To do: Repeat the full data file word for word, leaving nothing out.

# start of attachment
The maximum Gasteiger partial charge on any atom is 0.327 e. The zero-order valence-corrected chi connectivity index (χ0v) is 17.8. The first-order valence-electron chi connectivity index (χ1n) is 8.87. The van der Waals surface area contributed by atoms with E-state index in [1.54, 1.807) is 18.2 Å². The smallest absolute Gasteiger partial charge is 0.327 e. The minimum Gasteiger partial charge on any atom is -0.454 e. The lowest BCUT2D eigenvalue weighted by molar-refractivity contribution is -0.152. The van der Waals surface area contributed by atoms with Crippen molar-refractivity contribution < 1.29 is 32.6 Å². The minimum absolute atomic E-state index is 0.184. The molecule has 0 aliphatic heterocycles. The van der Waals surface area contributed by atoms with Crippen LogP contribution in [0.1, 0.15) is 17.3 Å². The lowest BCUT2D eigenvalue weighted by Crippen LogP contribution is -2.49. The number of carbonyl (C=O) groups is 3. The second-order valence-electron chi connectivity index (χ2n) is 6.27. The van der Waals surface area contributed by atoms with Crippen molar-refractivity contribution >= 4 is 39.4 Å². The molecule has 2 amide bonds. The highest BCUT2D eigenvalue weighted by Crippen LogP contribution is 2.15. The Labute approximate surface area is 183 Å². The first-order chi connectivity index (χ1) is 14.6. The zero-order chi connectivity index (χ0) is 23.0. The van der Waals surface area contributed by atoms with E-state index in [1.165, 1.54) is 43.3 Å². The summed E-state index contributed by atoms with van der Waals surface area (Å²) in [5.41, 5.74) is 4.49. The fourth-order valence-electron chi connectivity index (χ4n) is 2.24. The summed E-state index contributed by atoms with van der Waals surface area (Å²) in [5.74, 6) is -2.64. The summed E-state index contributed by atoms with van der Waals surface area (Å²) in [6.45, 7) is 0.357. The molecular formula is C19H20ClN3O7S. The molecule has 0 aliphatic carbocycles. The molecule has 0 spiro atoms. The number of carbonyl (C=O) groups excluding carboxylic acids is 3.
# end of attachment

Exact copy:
The maximum Gasteiger partial charge on any atom is 0.327 e. The zero-order valence-corrected chi connectivity index (χ0v) is 17.8. The first-order valence-electron chi connectivity index (χ1n) is 8.87. The van der Waals surface area contributed by atoms with E-state index in [1.54, 1.807) is 18.2 Å². The smallest absolute Gasteiger partial charge is 0.327 e. The minimum Gasteiger partial charge on any atom is -0.454 e. The lowest BCUT2D eigenvalue weighted by molar-refractivity contribution is -0.152. The van der Waals surface area contributed by atoms with Crippen molar-refractivity contribution < 1.29 is 32.6 Å². The minimum absolute atomic E-state index is 0.184. The molecule has 0 aliphatic heterocycles. The van der Waals surface area contributed by atoms with Crippen LogP contribution in [0.1, 0.15) is 17.3 Å². The lowest BCUT2D eigenvalue weighted by Crippen LogP contribution is -2.49. The number of carbonyl (C=O) groups is 3. The second-order valence-electron chi connectivity index (χ2n) is 6.27. The van der Waals surface area contributed by atoms with Crippen molar-refractivity contribution >= 4 is 39.4 Å². The molecule has 2 amide bonds. The highest BCUT2D eigenvalue weighted by Crippen LogP contribution is 2.15. The Labute approximate surface area is 183 Å². The first-order chi connectivity index (χ1) is 14.6. The zero-order chi connectivity index (χ0) is 23.0. The van der Waals surface area contributed by atoms with E-state index in [1.165, 1.54) is 43.3 Å². The summed E-state index contributed by atoms with van der Waals surface area (Å²) in [5.41, 5.74) is 4.49. The fourth-order valence-electron chi connectivity index (χ4n) is 2.24. The summed E-state index contributed by atoms with van der Waals surface area (Å²) in [5.74, 6) is -2.64. The summed E-state index contributed by atoms with van der Waals surface area (Å²) in [6.45, 7) is 0.357. The molecular formula is C19H20ClN3O7S. The molecule has 0 aliphatic carbocycles. The molecule has 0 spiro atoms. The number of carbonyl (C=O) groups excluding carboxylic acids is 3.